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The Stress of Fear & Clinging

The root of most stress is a lack of physical/mental/emotional/spiritual nourishment, along with fear of what you think might happen and clinging to how you think things should go.

On the surface you might say you are stressed out because you have so much you "have to" do.  This kind of denial of personal responsibility allows you to perceive yourself as a victim of circumstance rather than an empowered decision maker in your own life.  If asked, you would likely say that you don't want to be a victim and yet you often find yourself thinking this way. 

There must be some advantage to being stressed out and pointing to all the work you "have" to do.  There must be some important reason you hear yourself seemingly brag about how stressed you are.

Bragging about being stressed, along with unconsciously creating a stressful life, are often indirect ways of asking to be accepted, loved, and seen. In North American culture, where worth is often measured by how much you are getting done, this is easy to understand.

You can begin to break patterns of fear, clinging, and a consistently undernourished body-heart-mind through compassion for yourself and reminders of what's really true.

Perhaps the most basic intervention is to remind yourself that you really do need to know in a deep way that you are loved and accepted by others.  Whether you are two, twenty-two, or sixty-two years old, you need others in your life who can reflect back to you your innate lovability and hold you in unconditional respect.

As you notice fear and clinging arise under the socially acceptable guise of "stressed out", you can turn your awareness to the love of these special people and start to dismantle the delusion that your worthiness depends on what you achieve.  Taking even three breaths of mindfulness to find the place in you that can feel this sense of being loved and accepted is helpful in breaking the pattern.

Sometimes this very consistent mindfulness practice is all that is needed to significantly shift the level of stress you experience.  You can be engaged in the same activities with a different frame of mind.  With practice you can remain connected to your choice and enjoy how what you do serves life.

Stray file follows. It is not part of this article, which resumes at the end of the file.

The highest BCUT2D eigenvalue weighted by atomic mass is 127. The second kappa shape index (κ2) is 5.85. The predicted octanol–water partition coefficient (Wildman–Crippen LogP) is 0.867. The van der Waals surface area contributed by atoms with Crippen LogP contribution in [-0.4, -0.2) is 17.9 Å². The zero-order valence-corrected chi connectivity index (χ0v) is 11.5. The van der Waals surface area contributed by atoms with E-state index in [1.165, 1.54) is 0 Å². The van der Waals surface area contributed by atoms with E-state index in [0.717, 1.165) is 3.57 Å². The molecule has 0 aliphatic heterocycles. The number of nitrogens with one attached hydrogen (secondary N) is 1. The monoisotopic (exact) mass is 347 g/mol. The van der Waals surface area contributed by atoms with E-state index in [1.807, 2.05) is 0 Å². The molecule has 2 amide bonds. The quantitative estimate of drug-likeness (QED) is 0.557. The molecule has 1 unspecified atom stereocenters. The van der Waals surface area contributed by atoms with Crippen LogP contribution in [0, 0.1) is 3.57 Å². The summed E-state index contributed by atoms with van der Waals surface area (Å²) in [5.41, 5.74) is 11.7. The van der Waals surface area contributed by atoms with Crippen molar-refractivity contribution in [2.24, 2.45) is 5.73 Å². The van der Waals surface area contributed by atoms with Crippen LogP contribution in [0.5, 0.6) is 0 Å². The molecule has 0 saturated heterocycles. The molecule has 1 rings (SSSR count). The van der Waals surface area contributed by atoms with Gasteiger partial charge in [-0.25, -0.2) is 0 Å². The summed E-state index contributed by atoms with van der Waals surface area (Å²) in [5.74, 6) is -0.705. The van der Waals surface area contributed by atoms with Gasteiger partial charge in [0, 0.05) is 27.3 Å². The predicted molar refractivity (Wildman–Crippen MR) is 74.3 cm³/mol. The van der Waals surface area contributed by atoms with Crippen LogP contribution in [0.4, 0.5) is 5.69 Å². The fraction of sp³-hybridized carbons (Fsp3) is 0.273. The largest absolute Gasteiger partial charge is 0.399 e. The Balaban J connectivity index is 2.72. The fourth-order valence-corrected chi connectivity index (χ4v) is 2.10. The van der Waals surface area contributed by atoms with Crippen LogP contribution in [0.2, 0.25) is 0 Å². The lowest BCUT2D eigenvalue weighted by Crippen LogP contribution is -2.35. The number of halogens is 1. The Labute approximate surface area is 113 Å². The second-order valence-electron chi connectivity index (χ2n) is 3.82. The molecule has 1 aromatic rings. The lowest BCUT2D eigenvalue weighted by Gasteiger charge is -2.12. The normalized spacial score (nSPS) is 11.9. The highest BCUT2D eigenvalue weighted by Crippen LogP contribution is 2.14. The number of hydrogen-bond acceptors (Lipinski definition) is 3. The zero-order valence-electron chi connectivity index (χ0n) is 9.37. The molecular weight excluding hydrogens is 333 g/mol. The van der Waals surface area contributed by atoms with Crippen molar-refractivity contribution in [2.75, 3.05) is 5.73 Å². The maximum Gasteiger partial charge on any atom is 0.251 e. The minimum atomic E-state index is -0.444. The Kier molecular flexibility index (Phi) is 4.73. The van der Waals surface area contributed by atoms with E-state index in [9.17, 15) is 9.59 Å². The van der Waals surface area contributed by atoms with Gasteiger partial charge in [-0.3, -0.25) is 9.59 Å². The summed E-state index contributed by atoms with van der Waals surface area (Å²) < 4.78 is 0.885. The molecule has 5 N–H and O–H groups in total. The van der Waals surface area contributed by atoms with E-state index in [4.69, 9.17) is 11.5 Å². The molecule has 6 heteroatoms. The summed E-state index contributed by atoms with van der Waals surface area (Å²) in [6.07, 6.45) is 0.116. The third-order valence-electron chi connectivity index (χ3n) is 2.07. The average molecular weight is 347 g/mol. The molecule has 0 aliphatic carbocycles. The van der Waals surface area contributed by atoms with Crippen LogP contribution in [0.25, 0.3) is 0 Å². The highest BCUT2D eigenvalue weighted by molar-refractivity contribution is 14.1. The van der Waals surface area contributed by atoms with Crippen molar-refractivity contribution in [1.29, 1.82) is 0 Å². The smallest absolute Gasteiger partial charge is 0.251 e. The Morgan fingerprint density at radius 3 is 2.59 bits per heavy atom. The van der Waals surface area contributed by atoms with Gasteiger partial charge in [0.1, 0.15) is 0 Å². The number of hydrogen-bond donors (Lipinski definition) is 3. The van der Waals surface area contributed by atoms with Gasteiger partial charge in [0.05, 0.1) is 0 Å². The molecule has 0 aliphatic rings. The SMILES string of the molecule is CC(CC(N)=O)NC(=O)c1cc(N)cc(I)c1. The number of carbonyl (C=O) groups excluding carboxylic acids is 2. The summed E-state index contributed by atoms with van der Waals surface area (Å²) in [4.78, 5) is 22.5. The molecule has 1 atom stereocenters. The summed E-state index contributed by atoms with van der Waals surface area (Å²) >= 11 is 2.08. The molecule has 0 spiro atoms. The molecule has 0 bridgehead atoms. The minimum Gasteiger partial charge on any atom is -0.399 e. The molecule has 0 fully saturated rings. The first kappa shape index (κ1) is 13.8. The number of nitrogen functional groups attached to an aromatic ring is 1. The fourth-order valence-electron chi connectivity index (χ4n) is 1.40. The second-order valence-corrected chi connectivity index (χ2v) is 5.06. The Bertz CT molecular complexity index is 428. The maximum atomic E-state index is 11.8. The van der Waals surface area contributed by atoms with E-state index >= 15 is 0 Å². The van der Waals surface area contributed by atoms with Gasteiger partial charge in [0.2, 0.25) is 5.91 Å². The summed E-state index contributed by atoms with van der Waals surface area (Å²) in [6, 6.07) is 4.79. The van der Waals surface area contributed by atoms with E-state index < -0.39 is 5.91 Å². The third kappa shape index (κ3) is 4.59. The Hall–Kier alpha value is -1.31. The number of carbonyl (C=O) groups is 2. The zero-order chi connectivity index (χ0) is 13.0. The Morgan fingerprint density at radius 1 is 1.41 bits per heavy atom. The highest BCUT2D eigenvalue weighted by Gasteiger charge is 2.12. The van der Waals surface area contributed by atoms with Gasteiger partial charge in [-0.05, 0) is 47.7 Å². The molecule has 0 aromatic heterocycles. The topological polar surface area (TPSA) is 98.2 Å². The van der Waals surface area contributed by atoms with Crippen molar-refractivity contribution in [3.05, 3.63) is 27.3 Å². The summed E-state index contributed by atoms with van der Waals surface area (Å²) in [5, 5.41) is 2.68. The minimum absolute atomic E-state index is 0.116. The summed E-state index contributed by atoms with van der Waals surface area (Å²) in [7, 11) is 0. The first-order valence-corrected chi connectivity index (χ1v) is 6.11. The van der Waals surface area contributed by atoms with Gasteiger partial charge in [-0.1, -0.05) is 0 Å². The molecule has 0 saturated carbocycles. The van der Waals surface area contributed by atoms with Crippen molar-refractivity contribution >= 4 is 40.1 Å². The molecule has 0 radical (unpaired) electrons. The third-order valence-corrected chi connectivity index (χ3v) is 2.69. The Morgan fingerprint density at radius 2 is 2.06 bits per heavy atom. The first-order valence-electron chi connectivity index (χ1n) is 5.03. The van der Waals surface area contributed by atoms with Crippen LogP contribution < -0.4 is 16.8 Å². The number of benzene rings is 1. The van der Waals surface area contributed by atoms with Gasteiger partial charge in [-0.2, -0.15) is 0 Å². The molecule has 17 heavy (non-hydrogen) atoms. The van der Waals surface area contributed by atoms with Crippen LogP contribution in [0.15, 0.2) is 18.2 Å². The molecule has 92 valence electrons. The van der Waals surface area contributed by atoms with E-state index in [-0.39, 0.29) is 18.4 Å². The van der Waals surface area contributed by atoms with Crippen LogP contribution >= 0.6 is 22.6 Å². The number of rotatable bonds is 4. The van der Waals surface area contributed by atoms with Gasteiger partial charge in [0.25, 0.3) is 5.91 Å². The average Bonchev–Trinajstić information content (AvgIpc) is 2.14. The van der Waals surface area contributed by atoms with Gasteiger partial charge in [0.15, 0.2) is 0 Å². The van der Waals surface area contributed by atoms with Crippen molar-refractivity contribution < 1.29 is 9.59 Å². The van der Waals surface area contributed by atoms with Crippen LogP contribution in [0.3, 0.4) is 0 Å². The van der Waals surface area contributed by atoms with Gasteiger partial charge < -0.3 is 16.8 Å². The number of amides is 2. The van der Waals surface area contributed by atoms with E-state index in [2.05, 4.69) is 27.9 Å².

However, if "stressed out" is a consistent refrain for you, then more substantial changes might be needed.  If you are driven to prove your lovability through getting more done, then you have likely created a life style and attitude that consistently deprives you of meeting many of your needs.

Take a few moments now, close your eyes and bring into your awareness someone who you know loves and cares about you.  Let a warmth come into your chest and gently encourage your body to let go and relax so that this warmth can fill your whole body.

From this state of mindful loving-kindness, begin to reflect on your life and decisions in a gentle way.  Ask yourself, "What can I let go of?  What do I need to give more attention to?"  Sometimes examining your fantasies and day dreams can help you name the needs that are asking for your attention.  For example, I know that when I have the sudden impulse to go to Mexico, that I am missing a sense of groundedness in my life (a need that is easily met for me when I am in Mexico).

As you begin to shorten your "have to" list, it will be important to notice the truth about those special people in your life.  Did anyone stop loving you because you didn't get as much done as you thought you should?  Expressing distorted views out loud gives you and others the opportunity to see delusions for what they are and cultivate more supportive beliefs and experiences.

This week commit to engaging the mindfulness practice described above each time you notice yourself feeling stressed out.  Write yourself reminder notes or set reminders on you phone to support you in remembering to practice.

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Depression and Abandoning Yourself


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